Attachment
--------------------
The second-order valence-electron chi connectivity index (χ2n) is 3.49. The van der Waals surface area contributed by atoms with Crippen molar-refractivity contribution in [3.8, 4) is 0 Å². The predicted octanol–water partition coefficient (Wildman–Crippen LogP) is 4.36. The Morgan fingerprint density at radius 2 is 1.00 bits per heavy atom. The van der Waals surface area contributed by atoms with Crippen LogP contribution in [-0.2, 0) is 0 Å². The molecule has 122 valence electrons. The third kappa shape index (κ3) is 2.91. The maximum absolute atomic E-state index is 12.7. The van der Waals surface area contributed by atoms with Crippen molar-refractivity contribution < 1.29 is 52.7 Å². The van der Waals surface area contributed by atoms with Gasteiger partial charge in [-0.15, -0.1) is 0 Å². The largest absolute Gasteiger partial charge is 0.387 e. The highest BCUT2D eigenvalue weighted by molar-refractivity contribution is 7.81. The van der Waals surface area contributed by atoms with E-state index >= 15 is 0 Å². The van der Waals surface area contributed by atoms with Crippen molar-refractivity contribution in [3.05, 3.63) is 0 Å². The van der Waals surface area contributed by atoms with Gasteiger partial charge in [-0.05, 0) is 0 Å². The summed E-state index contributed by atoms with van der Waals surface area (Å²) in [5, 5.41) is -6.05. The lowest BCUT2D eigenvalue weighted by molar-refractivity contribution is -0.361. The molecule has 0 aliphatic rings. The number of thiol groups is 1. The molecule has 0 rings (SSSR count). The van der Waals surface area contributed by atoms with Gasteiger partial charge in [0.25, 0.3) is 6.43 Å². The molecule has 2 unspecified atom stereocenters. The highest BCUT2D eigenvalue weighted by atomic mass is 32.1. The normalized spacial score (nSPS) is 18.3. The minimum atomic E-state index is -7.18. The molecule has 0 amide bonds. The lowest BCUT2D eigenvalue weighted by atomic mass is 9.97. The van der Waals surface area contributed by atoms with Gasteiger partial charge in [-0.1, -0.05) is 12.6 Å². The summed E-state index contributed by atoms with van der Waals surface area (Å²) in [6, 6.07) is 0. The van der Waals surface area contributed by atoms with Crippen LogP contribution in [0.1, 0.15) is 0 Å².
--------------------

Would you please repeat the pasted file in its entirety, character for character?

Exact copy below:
The second-order valence-electron chi connectivity index (χ2n) is 3.49. The van der Waals surface area contributed by atoms with Crippen molar-refractivity contribution in [3.8, 4) is 0 Å². The predicted octanol–water partition coefficient (Wildman–Crippen LogP) is 4.36. The Morgan fingerprint density at radius 2 is 1.00 bits per heavy atom. The van der Waals surface area contributed by atoms with Crippen LogP contribution in [-0.2, 0) is 0 Å². The molecule has 122 valence electrons. The third kappa shape index (κ3) is 2.91. The maximum absolute atomic E-state index is 12.7. The van der Waals surface area contributed by atoms with Crippen molar-refractivity contribution < 1.29 is 52.7 Å². The van der Waals surface area contributed by atoms with Gasteiger partial charge in [-0.15, -0.1) is 0 Å². The largest absolute Gasteiger partial charge is 0.387 e. The highest BCUT2D eigenvalue weighted by molar-refractivity contribution is 7.81. The van der Waals surface area contributed by atoms with E-state index >= 15 is 0 Å². The van der Waals surface area contributed by atoms with Crippen molar-refractivity contribution in [3.05, 3.63) is 0 Å². The van der Waals surface area contributed by atoms with Gasteiger partial charge in [-0.05, 0) is 0 Å². The summed E-state index contributed by atoms with van der Waals surface area (Å²) in [5, 5.41) is -6.05. The lowest BCUT2D eigenvalue weighted by molar-refractivity contribution is -0.361. The molecule has 0 aliphatic rings. The number of thiol groups is 1. The molecule has 0 rings (SSSR count). The van der Waals surface area contributed by atoms with Gasteiger partial charge in [0.25, 0.3) is 6.43 Å². The molecule has 2 unspecified atom stereocenters. The highest BCUT2D eigenvalue weighted by atomic mass is 32.1. The normalized spacial score (nSPS) is 18.3. The minimum atomic E-state index is -7.18. The molecule has 0 amide bonds. The lowest BCUT2D eigenvalue weighted by atomic mass is 9.97. The van der Waals surface area contributed by atoms with Gasteiger partial charge in [-0.1, -0.05) is 12.6 Å². The summed E-state index contributed by atoms with van der Waals surface area (Å²) in [6, 6.07) is 0. The van der Waals surface area contributed by atoms with Crippen LogP contribution in [0.1, 0.15) is 0 Å².